Interim President Bill Gilligan attributed much of the turnover to Pelton’s decision to depart the college in order to helm the Boston Foundation. 

“When a leader of 10 years announces that they’re leaving, other people who were close to that person probably look at [other job] opportunities more closely than they had previously,” he told The Beacon in September. “It’s a naturally occurring phenomenon.”

While Pelton’s resignation saw nine departures, Liebergott’s in 2011 resulted in more faculty and staff departures than administrative resignations. Only two of the six departures from Emerson after Liebergott were members of the administration: Gwendolyn Bates and Grafton Nunes. 

Nunes, the former dean of Emerson’s School of the Arts, was the first to announce his departure from the college to become president of the Cleveland Institute of Art. Nunes’s departure mirrors Whelan’s in that he took a higher position elsewhere in departing.  

“I will miss the Emerson culture and my talented colleagues, but I look forward to the challenges and opportunities that await me at the Cleveland Institute of Art,” Nunes said to Emerson Today

After four years at Emerson, Bates, the former associate vice president for diversity and inclusion, announced that she was leaving the college in September 2011 to retire. 

“Have I done everything I want to do? No,” she told The Beacon in 2011. “But I am proud of the things that I have been able to accomplish.” 

The remaining four departures after Liebergott’s resignation were a mix of faculty and staff members, with former head tennis coach John Nestel being the first non-administrator to leave.

Nestel announced a week following Bates that he would be resigning from his role after he alleged that his predecessor participated in “lineup stacking”—intentionally positioning better players in lesser roles in order to gain points.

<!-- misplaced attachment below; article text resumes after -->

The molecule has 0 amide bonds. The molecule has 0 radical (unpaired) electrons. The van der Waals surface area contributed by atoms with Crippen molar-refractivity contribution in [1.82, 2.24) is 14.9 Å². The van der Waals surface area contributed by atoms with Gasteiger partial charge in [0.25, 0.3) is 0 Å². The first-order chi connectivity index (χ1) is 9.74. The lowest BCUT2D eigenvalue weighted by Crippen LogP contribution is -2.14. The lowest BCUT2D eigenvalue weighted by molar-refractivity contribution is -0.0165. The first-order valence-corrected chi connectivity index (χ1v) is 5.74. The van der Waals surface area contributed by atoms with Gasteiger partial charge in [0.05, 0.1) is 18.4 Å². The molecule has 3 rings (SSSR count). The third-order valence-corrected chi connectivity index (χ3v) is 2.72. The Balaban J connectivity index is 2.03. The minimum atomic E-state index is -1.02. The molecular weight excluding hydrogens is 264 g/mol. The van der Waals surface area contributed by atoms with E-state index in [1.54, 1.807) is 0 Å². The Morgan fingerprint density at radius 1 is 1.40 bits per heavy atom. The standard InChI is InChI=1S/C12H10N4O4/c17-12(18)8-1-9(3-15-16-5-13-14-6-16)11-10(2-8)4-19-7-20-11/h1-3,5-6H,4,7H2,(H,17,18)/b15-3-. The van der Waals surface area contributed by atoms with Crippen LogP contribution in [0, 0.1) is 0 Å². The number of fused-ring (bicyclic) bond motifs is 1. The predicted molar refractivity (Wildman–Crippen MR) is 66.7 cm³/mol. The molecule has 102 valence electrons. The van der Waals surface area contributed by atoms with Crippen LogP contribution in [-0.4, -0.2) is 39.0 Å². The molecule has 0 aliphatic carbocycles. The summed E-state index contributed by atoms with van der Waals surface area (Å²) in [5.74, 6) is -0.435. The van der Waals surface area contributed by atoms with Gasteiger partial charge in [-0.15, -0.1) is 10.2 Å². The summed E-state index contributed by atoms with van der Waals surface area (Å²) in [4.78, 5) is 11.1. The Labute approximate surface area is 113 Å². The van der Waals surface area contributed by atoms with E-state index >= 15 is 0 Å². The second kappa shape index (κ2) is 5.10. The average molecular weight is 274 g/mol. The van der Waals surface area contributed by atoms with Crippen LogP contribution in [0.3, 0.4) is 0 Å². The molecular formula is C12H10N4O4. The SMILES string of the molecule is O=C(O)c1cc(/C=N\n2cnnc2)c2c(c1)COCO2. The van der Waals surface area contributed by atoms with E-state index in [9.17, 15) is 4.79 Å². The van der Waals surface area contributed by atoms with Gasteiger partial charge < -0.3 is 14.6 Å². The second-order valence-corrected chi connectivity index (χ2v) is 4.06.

His resignation was the most heated of resignations following Liebergott’s leaving, with the accusations being proven untrue in the months following. 

Following the September resignations, the departures ceased for a few months until December, when former Emerson College Police Department Chief George Noonan was fired for failing to report the inappropriate web browsing of former ECPD Officer Edward Villard. Noonan’s firing marked the end of the 2011 resignations, ushering in a new wave in 2012. 

In 2012, former Athletic Director Kristin Parnell marked the first resignation of the year. Parnell announced her departure in May, citing perusal of other professional opportunities as her reason for leaving after nearly 15 years at Emerson. 

Former Dean of the School of Communication Janis Andersen resigned from her role in September 2012, stating that she had no intentions of continuing her role as dean after completing the “five-year commitment.” 

Along with Andersen, former Chair of the Journalism Department Ted Gup announced he would be taking a year away from the college to pursue a fellowship, leaving his role as chair—only to return to the faculty in 2013, where he has stayed to this day. 

“I will not be returning as chair but rather as a member of the faculty, which frankly, suits me just fine since that has always been where my allegiance lies,” Gup wrote in a 2012 email to The Beacon. 

2012 also saw the firing of Villard, four months after the college became aware of his frequent use of inappropriate websites while working—with the evidence given by the college alluding to not safe for work sites being found on a computer he had used and not logged out of. 

The biggest factor present in both series of departures tends to be issues between the college and its staff. 

Owsley-Jackson’s “less rewarding” experiences report hinted at members of the community perpetuating a less-than-positive environment, riddled with bullying and unprofessional behaviors.

Most of the departures, however, were attributed to normal career progressions, as employees who left Emerson took more advanced or innovative positions than the ones they held at Emerson.

Whether the departure of a president provides an avenue to pursue other career paths or an avenue to escape the toxic environments present within the college, a surge in employee departure following a presidential departure does not appear to be out of the ordinary at Emerson. That fact raises questions regarding the college’s work environment.